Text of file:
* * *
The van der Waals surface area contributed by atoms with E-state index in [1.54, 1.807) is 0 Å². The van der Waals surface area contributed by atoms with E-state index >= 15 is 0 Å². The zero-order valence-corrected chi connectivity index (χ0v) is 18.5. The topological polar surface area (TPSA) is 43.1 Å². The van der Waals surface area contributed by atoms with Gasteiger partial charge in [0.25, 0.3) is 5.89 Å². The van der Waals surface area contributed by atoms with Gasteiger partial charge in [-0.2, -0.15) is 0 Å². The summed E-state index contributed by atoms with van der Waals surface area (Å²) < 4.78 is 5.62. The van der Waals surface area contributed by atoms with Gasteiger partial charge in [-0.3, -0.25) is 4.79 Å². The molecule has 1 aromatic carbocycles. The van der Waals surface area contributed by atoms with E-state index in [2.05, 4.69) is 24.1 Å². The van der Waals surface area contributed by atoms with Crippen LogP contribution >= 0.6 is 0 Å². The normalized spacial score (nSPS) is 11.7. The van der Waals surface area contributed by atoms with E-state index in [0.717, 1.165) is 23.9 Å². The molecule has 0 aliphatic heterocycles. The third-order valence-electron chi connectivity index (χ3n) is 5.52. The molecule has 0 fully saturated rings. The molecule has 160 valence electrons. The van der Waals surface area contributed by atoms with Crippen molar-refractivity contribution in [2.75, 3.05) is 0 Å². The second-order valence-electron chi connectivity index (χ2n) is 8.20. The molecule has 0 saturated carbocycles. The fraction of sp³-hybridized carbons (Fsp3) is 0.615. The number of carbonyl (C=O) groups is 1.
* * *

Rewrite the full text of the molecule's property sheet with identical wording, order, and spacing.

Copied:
The van der Waals surface area contributed by atoms with E-state index in [1.54, 1.807) is 0 Å². The van der Waals surface area contributed by atoms with E-state index >= 15 is 0 Å². The zero-order valence-corrected chi connectivity index (χ0v) is 18.5. The topological polar surface area (TPSA) is 43.1 Å². The van der Waals surface area contributed by atoms with Gasteiger partial charge in [0.25, 0.3) is 5.89 Å². The van der Waals surface area contributed by atoms with Gasteiger partial charge in [-0.2, -0.15) is 0 Å². The summed E-state index contributed by atoms with van der Waals surface area (Å²) < 4.78 is 5.62. The van der Waals surface area contributed by atoms with Gasteiger partial charge in [-0.3, -0.25) is 4.79 Å². The molecule has 1 aromatic carbocycles. The van der Waals surface area contributed by atoms with E-state index in [2.05, 4.69) is 24.1 Å². The van der Waals surface area contributed by atoms with Crippen LogP contribution >= 0.6 is 0 Å². The normalized spacial score (nSPS) is 11.7. The van der Waals surface area contributed by atoms with E-state index in [0.717, 1.165) is 23.9 Å². The molecule has 0 aliphatic heterocycles. The third-order valence-electron chi connectivity index (χ3n) is 5.52. The molecule has 0 fully saturated rings. The molecule has 160 valence electrons. The van der Waals surface area contributed by atoms with Crippen molar-refractivity contribution in [2.75, 3.05) is 0 Å². The second-order valence-electron chi connectivity index (χ2n) is 8.20. The molecule has 0 saturated carbocycles. The fraction of sp³-hybridized carbons (Fsp3) is 0.615. The number of carbonyl (C=O) groups is 1.